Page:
Nova starts throwing program, misses playing

Nova starts throwing program, misses playing

NEW YORK -- Ivan Nova is only in the early stages of his program to return from Tommy John surgery, now entering his second week of throwing on flat ground, but just being allowed to have a ball in his hand has proven to be a thrill for the Yankees hurler.

"It's really awesome to be throwing a baseball again," Nova said on Wednesday. "For me, I was worried about it, how it was going to be. Would I have any pain, or anything like that. It felt a little weird in the beginning. Once you start throwing and getting more confident, you start feeling really good."

Nova made four starts for the Yankees before having the surgery performed on April 29. He is currently making 25 tosses at a distance of 60 feet, doing so again on Wednesday, and said that he plans to spend his offseason at the Yankees' complex in Tampa, Fla., instead of returning to the Dominican Republic so he can be under the watch of the club's training staff.

Tommy John surgery generally requires 12 to 18 months of recovery time. Nova said that he has not asked about the specifics of his timetable because he recognizes there is a long process ahead, but he is very much looking forward to getting back on a mound.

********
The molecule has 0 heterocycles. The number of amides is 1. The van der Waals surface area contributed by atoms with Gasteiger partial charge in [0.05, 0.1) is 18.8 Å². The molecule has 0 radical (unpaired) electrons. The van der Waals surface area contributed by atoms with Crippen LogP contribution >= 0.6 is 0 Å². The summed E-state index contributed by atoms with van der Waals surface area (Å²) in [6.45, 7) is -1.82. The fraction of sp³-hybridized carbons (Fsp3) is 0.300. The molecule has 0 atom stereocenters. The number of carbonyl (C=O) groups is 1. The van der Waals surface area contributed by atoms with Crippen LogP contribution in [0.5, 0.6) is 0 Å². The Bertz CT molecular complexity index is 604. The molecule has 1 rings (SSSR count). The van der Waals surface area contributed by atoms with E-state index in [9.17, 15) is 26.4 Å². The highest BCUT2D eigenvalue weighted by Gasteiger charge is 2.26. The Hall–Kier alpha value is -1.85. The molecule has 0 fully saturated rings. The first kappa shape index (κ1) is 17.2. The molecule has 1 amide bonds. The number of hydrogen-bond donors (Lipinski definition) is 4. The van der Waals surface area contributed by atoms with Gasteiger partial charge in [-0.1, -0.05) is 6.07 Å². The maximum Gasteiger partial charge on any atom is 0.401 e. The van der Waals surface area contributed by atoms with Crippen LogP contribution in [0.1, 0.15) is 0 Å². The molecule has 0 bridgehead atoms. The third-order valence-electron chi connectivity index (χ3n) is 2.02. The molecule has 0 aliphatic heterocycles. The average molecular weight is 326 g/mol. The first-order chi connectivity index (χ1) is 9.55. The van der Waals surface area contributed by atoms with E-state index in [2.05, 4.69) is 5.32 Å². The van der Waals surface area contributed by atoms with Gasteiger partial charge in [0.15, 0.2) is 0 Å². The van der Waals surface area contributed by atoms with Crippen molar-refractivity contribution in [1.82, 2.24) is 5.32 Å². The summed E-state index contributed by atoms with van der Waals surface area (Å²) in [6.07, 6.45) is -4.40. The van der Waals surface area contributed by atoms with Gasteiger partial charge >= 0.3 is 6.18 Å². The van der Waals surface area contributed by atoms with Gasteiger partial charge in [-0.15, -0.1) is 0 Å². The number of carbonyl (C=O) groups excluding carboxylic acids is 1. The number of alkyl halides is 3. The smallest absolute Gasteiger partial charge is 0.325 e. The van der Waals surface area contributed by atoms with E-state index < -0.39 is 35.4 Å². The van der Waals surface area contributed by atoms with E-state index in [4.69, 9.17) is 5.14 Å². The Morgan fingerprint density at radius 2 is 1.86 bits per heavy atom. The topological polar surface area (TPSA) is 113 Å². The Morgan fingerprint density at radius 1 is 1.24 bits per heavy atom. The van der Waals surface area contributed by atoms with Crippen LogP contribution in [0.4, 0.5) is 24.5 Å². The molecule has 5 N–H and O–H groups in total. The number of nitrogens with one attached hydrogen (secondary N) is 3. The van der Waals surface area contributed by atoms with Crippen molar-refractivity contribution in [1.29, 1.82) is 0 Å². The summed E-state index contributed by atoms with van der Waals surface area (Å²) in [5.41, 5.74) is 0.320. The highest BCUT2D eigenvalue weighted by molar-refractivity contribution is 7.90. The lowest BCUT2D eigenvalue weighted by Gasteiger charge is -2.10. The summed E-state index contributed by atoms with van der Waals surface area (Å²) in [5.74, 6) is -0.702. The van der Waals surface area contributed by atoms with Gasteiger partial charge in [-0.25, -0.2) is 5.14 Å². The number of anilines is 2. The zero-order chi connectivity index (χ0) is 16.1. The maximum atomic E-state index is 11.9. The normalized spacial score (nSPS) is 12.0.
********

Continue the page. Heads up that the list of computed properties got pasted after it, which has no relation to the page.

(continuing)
"It has been tough, missing playing," Nova said. "After the season, you take like two or three months off. It's not like that. I feel really bad. I wish I could be out there playing."

Nova said that he generally gets to Yankee Stadium early in the day and completes his workouts before his teammates arrive, not wanting to be in the way for their game preparation. He often leaves before first pitch and finds it difficult to watch the games on television.

"Watching games on TV -- sometimes, I don't even watch them," Nova said. "That's why you guys don't see me here a lot; as soon as I finish, I go home. It's not easy for me to be here. ... That's all I think about now. That's what I love to do, play baseball."

There is at least one small positive for Nova. The rehab from surgery has allowed him to spend more time in the kitchen, where he has refined his culinary skills -- mostly with meals like rice, beans and chicken.

"I've got like three different plates that I can make for my wife," Nova said, with a laugh.

Bryan Hoch is a reporter for MLB.com. Follow him on Twitter @bryanhoch and read his MLBlog, Bombers Beat. This story was not subject to the approval of Major League Baseball or its clubs.